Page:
A Clinician’s Perspective on Orton-Gillingham Instruction

A Clinician’s Perspective on Orton-Gillingham Instruction

Posted by Guest Blogger on 10th Apr 2019

This week we feature guest contributor Sarah Murray, Ph.D. Sarah is a licensed Clinical Psychologist and Neuropsychologist whose practice is based in Southfield, Michigan. This week, Sarah takes a clinician’s perspective on the importance of Orton-Gillingham instruction for individuals with dyslexia or who struggle to read.


As a neuropsychologist, I frequently help parents with next steps after their children have been diagnosed with dyslexia. Dyslexic learners learn best with specific and targeted evidenced-based methods; methods that speak to their strengths and minimize their weaknesses. There are reading instructions that exist and are scientifically proven to successfully develop the reader within the struggling learner. The most effective and well-established of these approaches is the Orton-Gillingham method. In those with dyslexia, efficiency is greatly reduced when it comes to reading. So, despite repeated exposure to the same words, the extra effort continues to be needed in order to process these words.

A Deeper Look

Getting technical, research has found that people with dyslexia have less gray matter in the left parietotemporal area. Having less gray matter in this region of the brain leads to problems processing the sound structure of language (phonological awareness). Many with dyslexia also have less white matter in this same area; the more white matter is correlated with increased reading skills. Having less white matter may speak to the weakness inefficiency of brain regions to communicate with one another.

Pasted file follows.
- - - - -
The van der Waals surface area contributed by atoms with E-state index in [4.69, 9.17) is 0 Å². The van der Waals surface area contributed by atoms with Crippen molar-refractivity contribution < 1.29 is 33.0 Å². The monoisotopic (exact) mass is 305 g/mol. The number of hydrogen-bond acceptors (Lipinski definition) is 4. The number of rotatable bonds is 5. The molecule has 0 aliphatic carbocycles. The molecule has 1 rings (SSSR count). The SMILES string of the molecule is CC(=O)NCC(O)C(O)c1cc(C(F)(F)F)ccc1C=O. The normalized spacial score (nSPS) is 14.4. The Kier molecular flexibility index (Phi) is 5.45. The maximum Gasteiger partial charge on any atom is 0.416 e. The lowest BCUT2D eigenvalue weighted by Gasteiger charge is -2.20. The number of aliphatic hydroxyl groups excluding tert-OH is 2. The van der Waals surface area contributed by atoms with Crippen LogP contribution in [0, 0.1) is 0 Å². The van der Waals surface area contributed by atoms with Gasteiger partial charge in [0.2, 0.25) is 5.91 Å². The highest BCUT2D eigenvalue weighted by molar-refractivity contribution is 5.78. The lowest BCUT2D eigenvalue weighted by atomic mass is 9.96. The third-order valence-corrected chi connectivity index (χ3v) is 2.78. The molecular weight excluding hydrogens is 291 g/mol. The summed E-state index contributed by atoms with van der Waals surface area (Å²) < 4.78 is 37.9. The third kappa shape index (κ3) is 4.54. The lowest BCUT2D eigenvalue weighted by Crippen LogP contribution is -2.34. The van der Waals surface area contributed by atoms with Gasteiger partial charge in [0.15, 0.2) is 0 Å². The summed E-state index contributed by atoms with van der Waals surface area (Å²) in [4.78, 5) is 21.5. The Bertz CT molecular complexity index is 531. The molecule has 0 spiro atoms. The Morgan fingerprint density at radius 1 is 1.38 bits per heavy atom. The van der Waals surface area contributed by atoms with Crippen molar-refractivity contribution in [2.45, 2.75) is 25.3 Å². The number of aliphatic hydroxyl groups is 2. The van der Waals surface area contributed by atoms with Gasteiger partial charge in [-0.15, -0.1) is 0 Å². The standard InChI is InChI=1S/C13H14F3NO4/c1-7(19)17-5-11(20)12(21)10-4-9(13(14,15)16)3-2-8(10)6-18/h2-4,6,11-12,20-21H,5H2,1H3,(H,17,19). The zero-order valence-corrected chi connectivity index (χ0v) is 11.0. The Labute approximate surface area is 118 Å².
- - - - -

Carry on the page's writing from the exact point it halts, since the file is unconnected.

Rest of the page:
Research also tells us that disruption in the areas of the brain that lends itself to fluent reading leads dyslexic readers to attempt and compensate by using other, less efficient systems. This finding may help explain why dyslexic readers who are able to bypass and look like “accurate readers” continually experience reading as slow and labored within grade-level text.

Multisensory methodologies like the Orton-Gillingham method have been confirmed in the research as the best approach for teaching the dyslexic student. Reading involves many senses including seeing, hearing, as well as focusing attention. The multisensory Orton-Gillingham approach works to make the reading pathways more efficient for the struggling reader. Rather than laboriously attempting to get a dyslexic student to learn to recognize whole words, the Orton-Gillingham method pulls in many pathways for learning to overcome the inefficiency a dyslexic student presents with in terms of encoding the symbol system of reading. While they are building words, they are also directly instructed on the close link between what they hear, see, and feel.

When is the Best Time to Start Remediation?

While it is never too late to start remediation for the dyslexic student, beginning soon after the diagnosis is best. Furthermore, the brains of children less than ten years of age are most plastic and thus easiest to change and remediate. Therefore, early detection and diagnosis are beneficial. It is my opinion that the Orton-Gillingham method should be the approach to teaching all students to read. Because typical learners can learn to read under a variety of methods, and dyslexic learners learn best from the Orton-Gillingham approach, it only makes sense that this be the approach that is utilized to teach our children to read.

In this regard, typical learners (80% of students) and dyslexic learners (20% of students) will benefit from this type of reading instruction, leading to 100% success in the classroom. Until we have reached that point however, research confirms that this approach should be obtained for the dyslexic learner, even if this occurs outside of the classroom. Because we have an approach that works, and it works best early on if you suspect your child may have dyslexia, seeking an evaluation and early remediation paves the way for success.


Written by Sarah Murray, Ph.D.

Licensed Clinical Psychologist, Neuropsychologist








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